More Warning Signs on Debt


Several previous postings (May 22, July 17, September 4 and March 13) on this site have suggested that an accumulation of excessive debt in the US economy could spell trouble in the near future. A recent policy announcement by the Federal Housing Administration (FHA) seems to agree with this premise. This federal agency, which insures mortgages for first-time home buyers, is concerned that it is allowing too many risky loans to be extended.

The agency announced this month that it would begin flagging more loans as high risk. Doing so will force their underwriting to go through a more rigorous manual review process and undoubtedly cause more potential borrowers to be rejected. This tightening of credit is a reversal of a 2016 FHA decision to loosen standards in order to promote increased homeownership. Apparently, the FHA feels this trend has gone too far.

Keith Becker, the FHA’s chief risk officer, stated, “we have continued to endorse loans with more and more credit risk”. In 2018, nearly a quarter of the new loans insured by the FHA were made to borrowers with debt-to-income ratios above 50%. Prior to the 2016 policy change, the FHA required the more rigorous manual underwriting process be applied when borrowers had credit scores below 620 and debt-to-income ratios exceeding 43%. So, clearly, the agency is backing off on the relaxed rules as it appears that the lenders who originate these FHA insured mortgages have gone too far.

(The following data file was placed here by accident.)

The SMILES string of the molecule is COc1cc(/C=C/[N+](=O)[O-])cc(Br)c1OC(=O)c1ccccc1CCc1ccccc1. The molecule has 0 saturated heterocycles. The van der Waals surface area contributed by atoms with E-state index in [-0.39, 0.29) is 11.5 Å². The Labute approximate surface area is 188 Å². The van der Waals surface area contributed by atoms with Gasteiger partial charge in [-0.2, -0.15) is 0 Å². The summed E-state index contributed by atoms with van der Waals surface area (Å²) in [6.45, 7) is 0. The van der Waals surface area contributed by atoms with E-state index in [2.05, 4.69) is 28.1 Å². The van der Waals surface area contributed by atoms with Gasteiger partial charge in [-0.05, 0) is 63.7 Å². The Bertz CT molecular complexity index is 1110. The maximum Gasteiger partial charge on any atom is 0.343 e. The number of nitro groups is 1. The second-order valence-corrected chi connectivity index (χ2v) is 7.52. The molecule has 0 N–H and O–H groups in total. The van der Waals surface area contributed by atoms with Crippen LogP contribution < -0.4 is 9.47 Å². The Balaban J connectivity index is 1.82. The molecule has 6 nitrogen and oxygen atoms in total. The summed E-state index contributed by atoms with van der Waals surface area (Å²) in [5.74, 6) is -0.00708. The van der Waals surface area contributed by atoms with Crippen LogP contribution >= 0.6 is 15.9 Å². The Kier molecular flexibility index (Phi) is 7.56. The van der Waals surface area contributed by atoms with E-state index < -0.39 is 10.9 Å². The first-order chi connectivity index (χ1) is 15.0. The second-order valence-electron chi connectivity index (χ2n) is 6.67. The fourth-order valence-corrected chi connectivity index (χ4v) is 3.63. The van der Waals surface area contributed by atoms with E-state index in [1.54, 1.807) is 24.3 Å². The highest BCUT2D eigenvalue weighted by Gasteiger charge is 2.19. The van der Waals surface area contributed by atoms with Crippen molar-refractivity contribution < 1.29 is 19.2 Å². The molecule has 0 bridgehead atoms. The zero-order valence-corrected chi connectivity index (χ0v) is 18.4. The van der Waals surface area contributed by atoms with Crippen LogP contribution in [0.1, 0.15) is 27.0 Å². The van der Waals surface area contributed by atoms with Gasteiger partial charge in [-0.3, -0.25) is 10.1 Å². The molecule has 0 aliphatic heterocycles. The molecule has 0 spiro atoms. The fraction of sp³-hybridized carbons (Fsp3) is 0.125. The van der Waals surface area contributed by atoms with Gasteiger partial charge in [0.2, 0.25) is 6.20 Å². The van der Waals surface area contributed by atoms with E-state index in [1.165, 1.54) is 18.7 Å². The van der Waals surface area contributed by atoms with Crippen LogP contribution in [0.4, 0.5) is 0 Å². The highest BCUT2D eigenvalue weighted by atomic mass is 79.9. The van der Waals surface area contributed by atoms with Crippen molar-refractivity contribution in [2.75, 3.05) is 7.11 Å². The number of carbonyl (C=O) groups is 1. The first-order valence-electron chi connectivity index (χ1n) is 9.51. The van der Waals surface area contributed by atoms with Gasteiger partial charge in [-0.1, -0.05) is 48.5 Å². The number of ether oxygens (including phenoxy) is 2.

Poor mortgage underwriting standards were a primary cause of the financial crisis in 2008. Could history be repeating itself?